Order the book on amazon.

As a mobile-first country, China has seen mobile payment take off at an exponential rate, in part thanks to the integration of payment solutions within social messaging services, such as WeChat. Smartphones are the primary devices for consumers to access the internet in China. In 2017, the country was already the world’s largest digital payment market, due to its high online shopping volume.

A combination of digital commerce transactions and mobile POS payments, the Chinese digital payment transaction value amounted to $819.9 billion in 2017, followed by the US with $801.7 billion and Europe with $613.9 billion.

China’s massive internet user-base, combined with the high penetration of mobile devices and the rising average disposable income have formed the foundation for large scale digital companies offering convenient and mobile-first services to take off.

Chinese e-commerce marketplaces such as Alibaba, JD.com and DHgate are prime examples of how Internet giants have adopted platform-based business models, and are now driving digitalization in what is today one of the most digital economies.

Clearly, Chinese consumers pay digitally more frequently than Europeans, but this should not discourage companies from establishing new business models for digital payment that are suitable for the European market. In Europe, the use of mobile and digital payment has developed differently than it has in China, where both Alipay and WeChat Pay cover almost the entire Chinese mobile payment market.

In Europe, we have not reached the point that we are paying for our coffee with a mobile messaging app. Models that work in one country will not necessarily work globally. In Europe, we are still discussing legal impacts of digitalization, whereas the US and Asia have a more trial and error attitude.

The history of technological innovation is still in its early stages, and for this reason Europe has not missed out on digitization nor has it “lost.” Europe is becoming a strong tech player, and I believe that it is only a matter of time before mobile payments become mainstream in European life, from buying a coffee, to splitting a restaurant bill with friends, to larger purchases.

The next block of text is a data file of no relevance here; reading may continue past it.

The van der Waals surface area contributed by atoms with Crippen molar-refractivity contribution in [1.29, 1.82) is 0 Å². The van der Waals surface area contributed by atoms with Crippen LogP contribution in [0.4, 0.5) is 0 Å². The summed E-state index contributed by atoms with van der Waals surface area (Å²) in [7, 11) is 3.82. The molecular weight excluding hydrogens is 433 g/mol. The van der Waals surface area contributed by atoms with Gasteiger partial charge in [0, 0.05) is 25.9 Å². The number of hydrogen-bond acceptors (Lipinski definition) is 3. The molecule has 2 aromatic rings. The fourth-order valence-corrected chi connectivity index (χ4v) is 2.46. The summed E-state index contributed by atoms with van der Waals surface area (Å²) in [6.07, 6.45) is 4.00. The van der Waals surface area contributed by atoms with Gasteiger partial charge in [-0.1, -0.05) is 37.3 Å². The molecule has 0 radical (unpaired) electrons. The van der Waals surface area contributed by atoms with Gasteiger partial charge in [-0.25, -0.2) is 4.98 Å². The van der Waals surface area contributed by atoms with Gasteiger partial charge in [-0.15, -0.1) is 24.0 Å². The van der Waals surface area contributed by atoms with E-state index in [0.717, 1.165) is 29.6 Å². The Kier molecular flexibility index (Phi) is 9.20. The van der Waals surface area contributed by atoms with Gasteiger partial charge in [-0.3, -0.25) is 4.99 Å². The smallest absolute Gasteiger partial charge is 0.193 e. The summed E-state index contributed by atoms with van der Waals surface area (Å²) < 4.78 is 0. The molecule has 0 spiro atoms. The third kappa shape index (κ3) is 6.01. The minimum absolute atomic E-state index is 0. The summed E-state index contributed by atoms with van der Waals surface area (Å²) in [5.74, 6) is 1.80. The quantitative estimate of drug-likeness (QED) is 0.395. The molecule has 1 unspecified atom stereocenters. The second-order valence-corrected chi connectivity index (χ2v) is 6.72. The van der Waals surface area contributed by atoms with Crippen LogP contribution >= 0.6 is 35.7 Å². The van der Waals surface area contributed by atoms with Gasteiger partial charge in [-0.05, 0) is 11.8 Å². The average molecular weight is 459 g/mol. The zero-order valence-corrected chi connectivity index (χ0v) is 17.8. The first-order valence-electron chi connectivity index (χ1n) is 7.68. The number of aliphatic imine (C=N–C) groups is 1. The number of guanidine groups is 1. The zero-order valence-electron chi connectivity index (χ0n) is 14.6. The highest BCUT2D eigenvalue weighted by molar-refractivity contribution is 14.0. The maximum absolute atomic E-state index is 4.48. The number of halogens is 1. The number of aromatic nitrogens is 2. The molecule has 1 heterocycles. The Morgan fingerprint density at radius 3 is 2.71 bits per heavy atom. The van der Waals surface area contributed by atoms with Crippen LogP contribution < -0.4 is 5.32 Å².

However, we might do it the “European way” – not necessarily being the fastest, but the most solid ones.

We are not European, but global players

Any company, big or small, can choose to innovate and digitalize. In Europe, we need both innovative startups and big, transformative companies that go out of their comfort zone and try new things. The presence of these two factors stimulate a lively economy.

Europe has no shortage of startups, in fact, the European startup scene is vibrant. The number of technology IPOs with a market capitalization below $1 billion increased by 120% during the past five years. In 2018, Europe delivered more large-tech IPOs than the US, and Spotify had a hugely successful direct listing valued at $25 billion.

In fact, since 2014 Europe has regularly had more tech IPOs per year than the US. This is only one example of why we must be more optimistic about digitalization in Europe. At Wirecard, we define ourselves as a global company – not a strictly “European” or “German” one.

How a company defines itself is important because innovation begins with a company’s culture and mindset. Wirecard, for example, is active on all five continents, via a single platform. In 2019, Wirecard will fully roll out services in the US, South America, and Asia.

While we may be a company that was founded in Europe, the scope of our business does not have barriers. When it comes to technological innovation, the company mindset is also essential. European companies have to understand that technology is the core element of all business models.

Today’s business models are not about building a product and using technology in parallel – in fact they are the opposite: business models should be created with the certainty that the future will be digital.